More than 130 years ago in Australia , in the dense forests of Cape York Peninsula in Northern Queensland , a kangaroo made of pure gold mysteriously vanished. It was the time of the Palmer River gold rush, when many fortunes were quickly won and just as quickly lost.  

Jamie Turner from Tasmania is visiting his cousin, Emma Holland, who lives on a cattle station on Cape York . Keen to solve the mystery of the Golden Kangaroo, Jamie and Emma learn that the Golden Kangaroo is cursed by a mysterious clan of Little Red People, the Spirits of the Bush, who have been Protectors of the Trees for 20,000 years.  

The quest to find the Golden Kangaroo is a tail of courage, endurance, worthiness and a test of character and truth - a challenge to defeat the strong powers of ancient magic and enforce the custodianship of the Protectors of the Land.  

THE CURSE OF THE GOLDEN KANGAROO - A TREASURE HUNT is an exciting adventure of the gold rush days of Cape York , and a compelling story of a young boy's struggle against an evil force intent on killing him.

In Store Price: $AU23.95 
Online Price:   $AU22.95

ISBN:  978-1-921240-40-9
Format: A5 Paperback
Number of pages: 201
Genre:  Fiction/Children's


Author: Bill Taylor
Publisher: Zeus Publications
Date Published: 2007
Language: English



Bill Taylor has written, produced and directed many hundreds of children’s television programmes during twenty years in the industry. 

In his later career, he wrote screenplays for the Queensland Film Corporation and for Film Victoria .  

He has lectured on creative writing and writing screenplays for film and television. 

The Curse of the Golden Kangaroo – a Treasure Hunt is his first novel, and has been meticulously researched over a long period, as Bill lived and worked in Queensland for many years.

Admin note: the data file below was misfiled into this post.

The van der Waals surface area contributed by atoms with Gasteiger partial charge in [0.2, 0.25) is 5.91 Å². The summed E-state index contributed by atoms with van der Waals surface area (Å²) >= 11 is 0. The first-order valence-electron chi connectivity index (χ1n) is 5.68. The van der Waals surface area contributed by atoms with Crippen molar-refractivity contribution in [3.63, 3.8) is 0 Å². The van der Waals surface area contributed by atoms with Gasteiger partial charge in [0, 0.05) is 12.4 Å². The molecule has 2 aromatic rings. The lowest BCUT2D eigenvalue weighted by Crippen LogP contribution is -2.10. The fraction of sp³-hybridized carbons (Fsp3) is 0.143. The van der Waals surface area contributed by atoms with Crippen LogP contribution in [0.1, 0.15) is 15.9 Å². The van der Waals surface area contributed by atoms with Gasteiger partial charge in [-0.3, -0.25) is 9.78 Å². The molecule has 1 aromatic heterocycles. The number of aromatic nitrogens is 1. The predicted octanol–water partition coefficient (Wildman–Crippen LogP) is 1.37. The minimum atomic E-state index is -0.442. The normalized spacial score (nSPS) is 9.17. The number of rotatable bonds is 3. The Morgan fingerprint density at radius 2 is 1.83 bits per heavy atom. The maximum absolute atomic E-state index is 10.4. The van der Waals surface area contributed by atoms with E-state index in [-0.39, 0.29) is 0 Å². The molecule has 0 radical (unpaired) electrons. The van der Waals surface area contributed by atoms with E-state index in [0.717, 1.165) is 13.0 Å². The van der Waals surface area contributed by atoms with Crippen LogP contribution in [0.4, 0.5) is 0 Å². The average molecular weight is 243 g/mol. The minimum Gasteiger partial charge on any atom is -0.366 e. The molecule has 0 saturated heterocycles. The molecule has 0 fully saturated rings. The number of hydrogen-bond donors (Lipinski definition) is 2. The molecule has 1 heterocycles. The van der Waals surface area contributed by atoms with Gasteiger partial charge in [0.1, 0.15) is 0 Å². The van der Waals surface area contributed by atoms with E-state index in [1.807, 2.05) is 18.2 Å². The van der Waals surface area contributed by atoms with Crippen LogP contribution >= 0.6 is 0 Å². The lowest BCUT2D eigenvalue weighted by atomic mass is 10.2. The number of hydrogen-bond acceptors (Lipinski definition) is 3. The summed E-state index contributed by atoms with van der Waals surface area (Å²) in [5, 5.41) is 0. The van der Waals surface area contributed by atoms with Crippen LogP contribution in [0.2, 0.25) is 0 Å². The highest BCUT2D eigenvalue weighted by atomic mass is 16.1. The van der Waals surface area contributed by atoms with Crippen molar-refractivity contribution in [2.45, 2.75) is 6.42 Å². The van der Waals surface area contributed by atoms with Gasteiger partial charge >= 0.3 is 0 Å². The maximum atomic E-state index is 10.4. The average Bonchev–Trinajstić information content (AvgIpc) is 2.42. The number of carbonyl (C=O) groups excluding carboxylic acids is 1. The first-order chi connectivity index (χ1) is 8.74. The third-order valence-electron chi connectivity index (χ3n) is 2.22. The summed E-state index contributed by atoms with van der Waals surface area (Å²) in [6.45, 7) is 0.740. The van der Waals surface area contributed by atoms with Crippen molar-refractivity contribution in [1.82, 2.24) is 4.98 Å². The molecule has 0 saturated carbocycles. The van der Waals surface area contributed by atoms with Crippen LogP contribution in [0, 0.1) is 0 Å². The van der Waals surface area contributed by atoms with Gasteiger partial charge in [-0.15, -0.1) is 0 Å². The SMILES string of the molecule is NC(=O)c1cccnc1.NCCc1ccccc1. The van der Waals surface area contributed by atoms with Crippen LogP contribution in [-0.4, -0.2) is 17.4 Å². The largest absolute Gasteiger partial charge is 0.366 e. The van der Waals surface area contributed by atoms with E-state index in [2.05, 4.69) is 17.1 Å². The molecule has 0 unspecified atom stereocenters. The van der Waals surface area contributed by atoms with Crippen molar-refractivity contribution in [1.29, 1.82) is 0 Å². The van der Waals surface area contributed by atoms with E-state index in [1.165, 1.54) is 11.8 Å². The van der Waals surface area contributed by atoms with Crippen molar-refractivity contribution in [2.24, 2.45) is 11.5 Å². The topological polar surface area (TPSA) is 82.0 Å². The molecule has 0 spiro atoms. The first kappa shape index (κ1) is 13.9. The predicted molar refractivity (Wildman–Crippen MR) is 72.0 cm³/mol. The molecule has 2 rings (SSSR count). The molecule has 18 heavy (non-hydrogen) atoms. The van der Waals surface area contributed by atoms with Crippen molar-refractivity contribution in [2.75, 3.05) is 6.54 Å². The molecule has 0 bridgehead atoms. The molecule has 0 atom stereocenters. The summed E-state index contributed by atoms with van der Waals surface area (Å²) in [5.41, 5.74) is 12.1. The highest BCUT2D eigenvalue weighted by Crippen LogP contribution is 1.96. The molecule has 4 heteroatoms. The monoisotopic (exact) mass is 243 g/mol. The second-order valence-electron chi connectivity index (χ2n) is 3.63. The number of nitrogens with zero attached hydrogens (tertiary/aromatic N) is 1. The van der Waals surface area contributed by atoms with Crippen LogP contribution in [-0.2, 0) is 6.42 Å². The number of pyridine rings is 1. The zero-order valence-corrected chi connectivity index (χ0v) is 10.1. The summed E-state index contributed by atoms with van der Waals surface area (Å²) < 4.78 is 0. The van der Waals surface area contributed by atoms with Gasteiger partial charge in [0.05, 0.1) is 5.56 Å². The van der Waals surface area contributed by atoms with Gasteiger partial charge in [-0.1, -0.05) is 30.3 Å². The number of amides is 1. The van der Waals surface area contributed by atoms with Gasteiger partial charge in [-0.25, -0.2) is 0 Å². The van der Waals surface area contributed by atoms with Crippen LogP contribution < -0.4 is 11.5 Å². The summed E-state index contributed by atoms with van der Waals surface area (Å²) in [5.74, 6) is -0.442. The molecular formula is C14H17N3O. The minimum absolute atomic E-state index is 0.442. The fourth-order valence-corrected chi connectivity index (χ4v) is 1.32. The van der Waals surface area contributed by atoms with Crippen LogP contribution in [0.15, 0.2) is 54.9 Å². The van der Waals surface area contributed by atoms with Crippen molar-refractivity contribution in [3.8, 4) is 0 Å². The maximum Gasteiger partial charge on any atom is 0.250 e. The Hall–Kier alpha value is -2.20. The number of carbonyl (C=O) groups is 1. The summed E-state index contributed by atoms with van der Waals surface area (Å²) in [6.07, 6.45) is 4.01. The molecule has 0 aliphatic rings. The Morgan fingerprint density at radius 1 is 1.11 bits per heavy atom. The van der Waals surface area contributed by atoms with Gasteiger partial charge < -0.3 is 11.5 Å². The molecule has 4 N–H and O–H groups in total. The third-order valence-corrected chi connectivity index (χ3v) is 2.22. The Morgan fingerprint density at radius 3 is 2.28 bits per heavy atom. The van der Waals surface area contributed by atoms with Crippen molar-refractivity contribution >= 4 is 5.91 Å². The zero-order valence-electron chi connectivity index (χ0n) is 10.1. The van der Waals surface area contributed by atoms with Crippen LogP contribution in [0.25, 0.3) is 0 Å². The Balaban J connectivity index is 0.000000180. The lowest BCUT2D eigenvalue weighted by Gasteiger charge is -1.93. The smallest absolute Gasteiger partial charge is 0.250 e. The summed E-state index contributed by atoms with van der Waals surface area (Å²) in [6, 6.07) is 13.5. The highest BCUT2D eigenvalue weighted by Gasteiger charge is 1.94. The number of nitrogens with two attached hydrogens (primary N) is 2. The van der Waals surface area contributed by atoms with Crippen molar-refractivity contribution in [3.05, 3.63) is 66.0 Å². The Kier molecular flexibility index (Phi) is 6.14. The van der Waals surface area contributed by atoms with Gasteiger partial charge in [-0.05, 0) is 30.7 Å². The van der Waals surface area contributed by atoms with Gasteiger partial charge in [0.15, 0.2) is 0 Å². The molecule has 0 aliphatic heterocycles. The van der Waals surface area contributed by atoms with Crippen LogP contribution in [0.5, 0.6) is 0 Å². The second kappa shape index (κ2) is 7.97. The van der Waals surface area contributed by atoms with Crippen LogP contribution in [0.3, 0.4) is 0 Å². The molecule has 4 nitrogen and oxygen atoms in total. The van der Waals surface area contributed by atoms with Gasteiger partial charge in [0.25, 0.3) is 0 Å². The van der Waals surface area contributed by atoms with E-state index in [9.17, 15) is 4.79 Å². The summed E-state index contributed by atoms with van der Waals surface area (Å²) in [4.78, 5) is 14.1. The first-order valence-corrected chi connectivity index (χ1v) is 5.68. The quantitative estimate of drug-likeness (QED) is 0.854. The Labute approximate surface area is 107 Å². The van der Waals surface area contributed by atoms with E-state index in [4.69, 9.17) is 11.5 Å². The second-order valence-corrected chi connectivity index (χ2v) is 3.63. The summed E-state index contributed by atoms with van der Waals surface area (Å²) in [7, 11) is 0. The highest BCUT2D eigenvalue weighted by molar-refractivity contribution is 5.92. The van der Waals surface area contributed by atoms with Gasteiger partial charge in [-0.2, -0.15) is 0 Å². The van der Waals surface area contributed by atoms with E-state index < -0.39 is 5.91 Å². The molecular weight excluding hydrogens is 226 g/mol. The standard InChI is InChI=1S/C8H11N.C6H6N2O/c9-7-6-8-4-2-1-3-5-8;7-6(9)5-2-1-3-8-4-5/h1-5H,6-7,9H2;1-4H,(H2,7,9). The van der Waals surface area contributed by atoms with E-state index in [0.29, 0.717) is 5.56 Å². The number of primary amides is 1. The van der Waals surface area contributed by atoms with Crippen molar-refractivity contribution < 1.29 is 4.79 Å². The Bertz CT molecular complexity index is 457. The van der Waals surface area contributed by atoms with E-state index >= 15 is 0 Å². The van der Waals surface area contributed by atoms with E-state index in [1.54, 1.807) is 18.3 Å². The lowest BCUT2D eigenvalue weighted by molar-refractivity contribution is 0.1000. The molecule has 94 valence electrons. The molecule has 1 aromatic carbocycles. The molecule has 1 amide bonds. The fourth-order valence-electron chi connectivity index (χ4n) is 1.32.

Bill lives on the Central Coast of New South Wales.



In a remote valley in the dense rain forests of northern Queensland , by the fluttering light from a candle, an elderly Aboriginal man sat on the dirt floor of a hut and told a strange story to a young boy.  

“My father, him called Kambiljara, longa time ago in 1874, when only a boy like you, him have plenty gold hidden in secret cave. One day my father build big kangaroo out of gold and treasure is lost.

“Magic Spirit mob called Podji-Podji, him put curse on Golden Kangaroo, and plenty people look longa time for treasure, but not find him. They all die terrible deaths. Golden Kangaroo has never been found.”



Palmer River , Cape York 1874

The miner was trying his luck, fossicking for gold in a little tributary off the Palmer River . He was running his fingers through the fine gravel at the bottom of the fast running water when he discovered a pocket of coarse gold. He gathered it up off the sandy creek bed and began putting it in his billycan. Soon the billy was full of gold.

The digger resorted to an old miner’s trick. He dug a hole in the sand on the bank of the creek and buried the billycan full of gold in the hole. He lit a fire over the spot and cooked his dinner of salted bully beef and the yams that he had dug up earlier in the day.

With the embers still glowing red in the evening darkness, he bedded down for the night, his blue-heeler cattle dog asleep at his side.